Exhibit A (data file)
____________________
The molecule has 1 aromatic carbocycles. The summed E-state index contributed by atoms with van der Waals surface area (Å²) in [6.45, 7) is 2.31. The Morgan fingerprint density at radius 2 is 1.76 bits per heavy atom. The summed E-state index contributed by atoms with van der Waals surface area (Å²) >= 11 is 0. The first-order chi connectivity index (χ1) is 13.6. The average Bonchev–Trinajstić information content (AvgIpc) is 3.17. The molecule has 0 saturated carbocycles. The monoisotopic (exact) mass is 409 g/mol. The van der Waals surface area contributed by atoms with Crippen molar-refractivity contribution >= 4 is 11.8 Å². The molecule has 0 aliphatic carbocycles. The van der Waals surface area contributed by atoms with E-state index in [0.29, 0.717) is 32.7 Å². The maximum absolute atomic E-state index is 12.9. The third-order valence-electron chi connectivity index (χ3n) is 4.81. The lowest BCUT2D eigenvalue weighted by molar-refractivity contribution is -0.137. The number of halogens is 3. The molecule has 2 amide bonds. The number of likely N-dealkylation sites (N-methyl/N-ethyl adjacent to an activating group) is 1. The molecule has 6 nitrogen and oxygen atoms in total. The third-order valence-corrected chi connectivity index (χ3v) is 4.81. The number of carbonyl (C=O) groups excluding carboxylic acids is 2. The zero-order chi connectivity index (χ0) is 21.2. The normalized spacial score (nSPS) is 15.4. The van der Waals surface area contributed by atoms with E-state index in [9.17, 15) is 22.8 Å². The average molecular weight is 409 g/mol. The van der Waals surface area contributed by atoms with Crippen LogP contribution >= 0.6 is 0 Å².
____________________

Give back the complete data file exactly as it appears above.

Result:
The molecule has 1 aromatic carbocycles. The summed E-state index contributed by atoms with van der Waals surface area (Å²) in [6.45, 7) is 2.31. The Morgan fingerprint density at radius 2 is 1.76 bits per heavy atom. The summed E-state index contributed by atoms with van der Waals surface area (Å²) >= 11 is 0. The first-order chi connectivity index (χ1) is 13.6. The average Bonchev–Trinajstić information content (AvgIpc) is 3.17. The molecule has 0 saturated carbocycles. The monoisotopic (exact) mass is 409 g/mol. The van der Waals surface area contributed by atoms with Crippen molar-refractivity contribution >= 4 is 11.8 Å². The molecule has 0 aliphatic carbocycles. The van der Waals surface area contributed by atoms with E-state index in [0.29, 0.717) is 32.7 Å². The maximum absolute atomic E-state index is 12.9. The third-order valence-electron chi connectivity index (χ3n) is 4.81. The lowest BCUT2D eigenvalue weighted by molar-refractivity contribution is -0.137. The number of halogens is 3. The molecule has 2 amide bonds. The number of likely N-dealkylation sites (N-methyl/N-ethyl adjacent to an activating group) is 1. The molecule has 6 nitrogen and oxygen atoms in total. The third-order valence-corrected chi connectivity index (χ3v) is 4.81. The number of carbonyl (C=O) groups excluding carboxylic acids is 2. The zero-order chi connectivity index (χ0) is 21.2. The normalized spacial score (nSPS) is 15.4. The van der Waals surface area contributed by atoms with E-state index in [9.17, 15) is 22.8 Å². The average molecular weight is 409 g/mol. The van der Waals surface area contributed by atoms with Crippen LogP contribution >= 0.6 is 0 Å².